Now, I think there could be an argument for a faster BTC -> IDS route, and I don’t think it should skip the Rainier Beach stop.

    Rainier Beach could be a great connection point. If the 9 were actually frequent and fast, 550 -> 9 would be a reasonable Bellevue -> mid-Cap Hill route. (I forget if the FHSC changes anything, but the F doesn’t stand for Fast.) Kiss-and-ride pickups already happen under that stop and is probably the way a lot of southeast Seattle makes use of the 550.

    1. If improving Bellevue-North Capitol Hill connectivity is the desire, you’d be better off working to improve the 271 by deleting the Medina local service. A new all-day Bellevue-Seattle express over SR 520 isn’t in the cards because it would cost too much and duplicate existing service. During peak, the 555/556 facilitate such connections. For those simply going from one endpoint to another (e.g. BTC to Westlake), looking at the travel times for the 556 and 255, using 520 on an express routing would save ~5 minutes over the 550.

      Your point about the Rainier freeway station is well-taken, but service on Rainier is largely limited to the 7. When I lived on Capitol Hill and worked in Issaquah, I did use the 9 –> 554 connection at Rainier sometimes, but the schedules didn’t line up well so the transfer time was marginal. Miss that connection and I would be screwed since the 554 only runs half-hourly at peak, so I tended to go downtown on the 49 instead. Or drive.

      Off-peak (daytime), you could transfer to the 7 and then to the FHSC at Jackson, but the FHSC has 15-minute off-peak frequency and is slow, so you’re probably better off just going downtown and transferring to the 10/11/43/49 instead.

    2. I really think that the frequent, all-day route serving Ranier should be the 9, not the 7, as those who want to go downtown can hop on Link at Mt. Baker Station or take the 36 or First Hill Streetcar from Jackson. The case would have been stronger if they built the 20 feet of elevated sidewalk to connect the pedestrian bridge to the station platform.

      I also realize that the area has a strong vocal minority opposed to any change whatsoever, which would make any proposal to replace the 7 with the 9 DOA.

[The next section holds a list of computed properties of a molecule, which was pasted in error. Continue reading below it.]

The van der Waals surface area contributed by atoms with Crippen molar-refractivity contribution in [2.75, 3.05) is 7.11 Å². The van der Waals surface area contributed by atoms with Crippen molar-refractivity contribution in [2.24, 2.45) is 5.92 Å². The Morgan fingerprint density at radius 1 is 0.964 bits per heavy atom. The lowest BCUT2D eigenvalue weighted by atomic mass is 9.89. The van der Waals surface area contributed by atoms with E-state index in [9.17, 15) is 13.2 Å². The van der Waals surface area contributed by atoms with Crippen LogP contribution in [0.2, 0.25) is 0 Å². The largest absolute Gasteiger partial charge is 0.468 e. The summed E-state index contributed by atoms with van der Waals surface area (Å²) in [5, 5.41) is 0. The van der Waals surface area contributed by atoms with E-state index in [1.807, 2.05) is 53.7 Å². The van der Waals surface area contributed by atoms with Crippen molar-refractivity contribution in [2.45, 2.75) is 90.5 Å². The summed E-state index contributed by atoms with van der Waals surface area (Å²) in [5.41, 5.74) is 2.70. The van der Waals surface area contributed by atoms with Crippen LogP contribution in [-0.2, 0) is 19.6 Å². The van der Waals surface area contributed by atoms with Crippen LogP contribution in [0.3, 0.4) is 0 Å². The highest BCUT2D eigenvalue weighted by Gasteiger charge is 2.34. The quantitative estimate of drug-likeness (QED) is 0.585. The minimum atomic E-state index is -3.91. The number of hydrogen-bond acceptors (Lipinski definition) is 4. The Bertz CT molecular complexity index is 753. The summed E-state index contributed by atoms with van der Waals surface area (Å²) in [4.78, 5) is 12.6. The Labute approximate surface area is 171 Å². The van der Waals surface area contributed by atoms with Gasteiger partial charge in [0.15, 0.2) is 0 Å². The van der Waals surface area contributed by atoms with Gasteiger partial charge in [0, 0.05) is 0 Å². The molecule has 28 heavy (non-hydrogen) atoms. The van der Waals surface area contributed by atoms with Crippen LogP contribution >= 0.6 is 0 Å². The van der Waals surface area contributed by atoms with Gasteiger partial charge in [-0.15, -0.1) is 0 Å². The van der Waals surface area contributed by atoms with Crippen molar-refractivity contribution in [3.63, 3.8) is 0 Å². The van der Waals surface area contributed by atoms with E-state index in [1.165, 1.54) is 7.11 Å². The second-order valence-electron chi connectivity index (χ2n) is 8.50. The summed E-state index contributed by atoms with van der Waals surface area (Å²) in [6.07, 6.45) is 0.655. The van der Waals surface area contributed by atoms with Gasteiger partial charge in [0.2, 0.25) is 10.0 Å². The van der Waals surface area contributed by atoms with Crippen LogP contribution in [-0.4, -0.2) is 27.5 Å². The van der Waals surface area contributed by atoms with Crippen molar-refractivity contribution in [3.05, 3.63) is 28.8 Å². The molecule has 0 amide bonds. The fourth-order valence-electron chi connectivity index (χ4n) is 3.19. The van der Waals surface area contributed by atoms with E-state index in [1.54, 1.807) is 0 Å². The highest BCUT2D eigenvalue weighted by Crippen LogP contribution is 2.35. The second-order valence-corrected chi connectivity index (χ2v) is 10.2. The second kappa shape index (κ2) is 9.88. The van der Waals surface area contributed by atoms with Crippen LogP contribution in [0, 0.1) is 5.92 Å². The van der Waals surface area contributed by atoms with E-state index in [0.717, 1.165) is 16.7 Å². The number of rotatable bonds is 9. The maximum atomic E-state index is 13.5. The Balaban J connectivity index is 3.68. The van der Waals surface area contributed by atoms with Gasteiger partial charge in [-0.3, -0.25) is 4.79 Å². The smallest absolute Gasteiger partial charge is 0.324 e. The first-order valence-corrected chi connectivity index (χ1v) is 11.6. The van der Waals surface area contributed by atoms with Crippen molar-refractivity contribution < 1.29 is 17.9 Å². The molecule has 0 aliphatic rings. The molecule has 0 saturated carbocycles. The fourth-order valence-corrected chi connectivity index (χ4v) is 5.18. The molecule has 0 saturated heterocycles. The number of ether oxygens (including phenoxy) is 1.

Eventually, EastLink and Central Link trains will serve Capitol Hill directly, making this somewhat less of an issue.

  8. >>Jason Rogers says
    February 18, 2015 at 4:34 pm

    The 550 goes away when East Link opens.<<

    Are you just speculating, or do you know this for sure?

    Whatever they do, they need to maintain the same service frequency they have now. You can't go from a bus every 5 minutes during peak times to a bus every 15 minutes and just tell the people along that corridor that their worse service is "for the greater good".

    I think they'll just shorten the route to go from South Bellevue to dt. Bellevue, with the same service frequencies that it has now, requiring about half the buses used now. There's no reason for any more complicated solution.

    1. As far as rerouting the 249 goes, it only runs until like 8pm, and has abysmal service frequency. You can’t just degrade service frequency along that corridor because you built a new rail line elsewhere.

      1. On top of that, the 249 takes a much longer route. People along the Bellevue Way corridor need service to South Bellevue P&R, where they can transfer to East Link, that is just as fast and just as frequent as the service they have now.

    2. CC-

      Sound Transit’s current intention is to delete the 550 when East Link opens. This comes from the mouths of their East Link project team. It doesn’t sound like anyone (at Sound Transit or Metro) has given the issue of what to do about service in that part of Bellevue. As Dan Ryan has noted though, East Link is still 7-8 years away, so a lot can change. As you point out, losing the 550 means the loss of frequent all-day and evening service for that area. How bus service in that area works is one of the things that will need to be addressed; I pointed out what I believe are the two most likely options based on what we know today.